Higher body mass index (BMI) and changes in BMI over time may increase a person’s risk for gastrointestinal (GI) cancer, according to new data from the Prostate, Lung, Colorectal, and Ovarian (PLCO) Cancer Screening Trial.
The researchers found that being overweight or obese in early and middle adulthood was associated with an increased risk for colorectal cancer (CRC) and noncolorectal GI cancers. Maintaining or increasing BMI over time among overweight or obese individuals was also associated with an increased GI cancer risk.
Aspirin use did not significantly modify these associations, suggesting that aspirin may not be as effective for cancer prevention among overweight or obese individuals.
The results provide “relatively consistent messaging that overweight or obesity from early to later adulthood as well as BMI increases throughout adulthood were associated with increased risk of GI cancers, especially CRC,” the authors of an editorial accompanying the study write.
These “important findings highlight the unmet need to identify the critical time window linking adiposity and GI cancer,” say editorialists Mengyao Shi, MBBS, MPD, and Yin Cao, ScD, MPH, of Washington University School of Medicine, St. Louis, Missouri.
The analysis was published online May 10 in JAMA Network Open.
A growing body of evidence has revealed a strong association between obesity and GI cancers, with chronic inflammation being a likely cause. As rates of overweight and obesity continue to grow, better understanding of the association between obesity and cancer has become increasingly important.
In the current analysis, Holli A. Loomans-Kropp, PhD, MPH, with The Ohio State University in Columbus, and Asad Umar, PhD, DVM, with the National Cancer Institute, Rockville, Maryland, explored associations between BMI in early adulthood (age 20), middle adulthood (age 50) and later adulthood (age 55 and over) and GI cancer risk in 135,161 adults from the PLCO Cancer Screening Trial.
BMI was determined using self-reported height and weight at each age timepoint. The median age at enrollment was 62 years, and 50% of participants were women. Overweight BMI was 25.0 to 29.9 kg/m² and obese BMI was ≥30 kg/m².
During as many as 21 years of follow-up, 2803 individuals developed CRC and 2285 developed non-CRC GI cancers (esophageal, liver, gastric, and pancreatic).
Overweight BMI in early, middle, and later adulthood was associated with an increased risk of CRC (hazard ratio [HR], 1.23 for early and middle years; HR, 1.21 for later years). Obese BMI in middle and later adulthood was also associated with increased risk of CRC (HR, 1.55 and 1.39, respectively).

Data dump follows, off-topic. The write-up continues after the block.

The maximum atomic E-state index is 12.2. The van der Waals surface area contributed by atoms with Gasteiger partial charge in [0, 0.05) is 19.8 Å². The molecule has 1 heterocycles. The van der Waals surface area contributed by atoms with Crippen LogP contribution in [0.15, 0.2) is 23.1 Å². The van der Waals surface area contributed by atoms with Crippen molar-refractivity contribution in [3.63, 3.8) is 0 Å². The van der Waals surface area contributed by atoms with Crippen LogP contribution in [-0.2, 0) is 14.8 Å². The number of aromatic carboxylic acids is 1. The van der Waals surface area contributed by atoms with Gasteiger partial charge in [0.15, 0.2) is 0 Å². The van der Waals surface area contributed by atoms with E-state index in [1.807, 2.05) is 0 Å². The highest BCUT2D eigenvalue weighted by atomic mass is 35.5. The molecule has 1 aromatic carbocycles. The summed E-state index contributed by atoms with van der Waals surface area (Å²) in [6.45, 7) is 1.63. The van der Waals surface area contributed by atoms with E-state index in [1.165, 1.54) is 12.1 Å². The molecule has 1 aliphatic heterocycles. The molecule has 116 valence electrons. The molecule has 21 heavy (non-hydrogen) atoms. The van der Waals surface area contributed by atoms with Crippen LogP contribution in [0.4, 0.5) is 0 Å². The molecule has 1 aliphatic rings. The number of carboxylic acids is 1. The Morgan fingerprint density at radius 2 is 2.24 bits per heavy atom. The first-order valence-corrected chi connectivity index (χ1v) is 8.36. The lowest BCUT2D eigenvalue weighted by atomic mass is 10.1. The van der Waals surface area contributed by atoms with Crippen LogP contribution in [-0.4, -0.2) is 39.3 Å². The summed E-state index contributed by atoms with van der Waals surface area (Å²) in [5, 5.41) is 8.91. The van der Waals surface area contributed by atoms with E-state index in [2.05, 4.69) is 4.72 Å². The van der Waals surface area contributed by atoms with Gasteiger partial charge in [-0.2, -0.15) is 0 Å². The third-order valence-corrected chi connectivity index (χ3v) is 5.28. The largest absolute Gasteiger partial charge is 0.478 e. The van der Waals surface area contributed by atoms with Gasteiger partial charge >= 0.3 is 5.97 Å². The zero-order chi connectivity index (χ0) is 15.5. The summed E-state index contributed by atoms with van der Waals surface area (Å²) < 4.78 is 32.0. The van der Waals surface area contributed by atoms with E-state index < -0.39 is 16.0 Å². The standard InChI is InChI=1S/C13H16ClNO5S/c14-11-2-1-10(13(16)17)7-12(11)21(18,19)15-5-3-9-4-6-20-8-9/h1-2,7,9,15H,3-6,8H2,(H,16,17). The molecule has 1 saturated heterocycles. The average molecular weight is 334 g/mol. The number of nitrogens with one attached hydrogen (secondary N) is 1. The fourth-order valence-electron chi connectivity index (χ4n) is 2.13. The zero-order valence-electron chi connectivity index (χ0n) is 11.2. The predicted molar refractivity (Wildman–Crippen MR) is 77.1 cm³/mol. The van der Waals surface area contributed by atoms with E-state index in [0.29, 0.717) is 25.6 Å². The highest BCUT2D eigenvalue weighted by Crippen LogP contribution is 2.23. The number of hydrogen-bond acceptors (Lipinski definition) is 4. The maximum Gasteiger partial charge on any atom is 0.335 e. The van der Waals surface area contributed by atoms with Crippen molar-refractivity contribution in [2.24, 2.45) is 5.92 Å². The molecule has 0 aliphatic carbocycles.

The authors observed similar associations between BMI in middle and later adulthood and overall GI and non-CRC GI risk.
“When modeled continuously, we observed 2% to 4% increased risk of both CRC and noncolorectal GI cancer with each 1-unit increase in BMI across all time points,” the researchers say.
Their data also suggest that BMI over time may be associated with GI cancer risk. Adults who exhibited no change in overweight or obese BMIs between early and later adulthood and those who exhibited increases in BMI from underweight or normal in early adulthood to overweight or obese BMI in later adulthood had a significantly higher risk for CRC and noncolorectal GI cancer.
Among frequent aspirin users, those with overweight or obese BMIs in early, middle, and later adulthood still had an increased risk for CRC and noncolorectal GI cancer (hazard ratios 1.44, 1.45, and 1.43, respectively).
The finding that regular weekly aspirin use did not modify GI cancer risk suggests that obesity may alter the cancer-preventive effect of aspirin, the researchers suggested. Individuals with obesity may need to increase aspirin frequency or dosage to see an effect, but upping the dose comes with its own risks, including GI bleeding.
Overall, until now, most epidemiologic studies have examined BMI at one timepoint, “missing the opportunity to delineate the contribution of adiposity throughout the life course,” editorialists Shi and Cao explain.
“As we continue to investigate precision-based interventions to intercept the link between obesity and cancer, it is imperative to reiterate the importance of maintaining a healthy weight and lifestyle from an early age and incorporate it widely into cancer prevention strategies at all levels with immediate implementation,” the editorialists conclude.
This study was supported in part by funds from The Ohio State University and the National Institutes of Health. The study authors report no relevant financial relationships. Cao has received personal fees from Geneoscopy for consulting.
JAMA Netw Open. Published online May 9, 2023. Full text, Editorial
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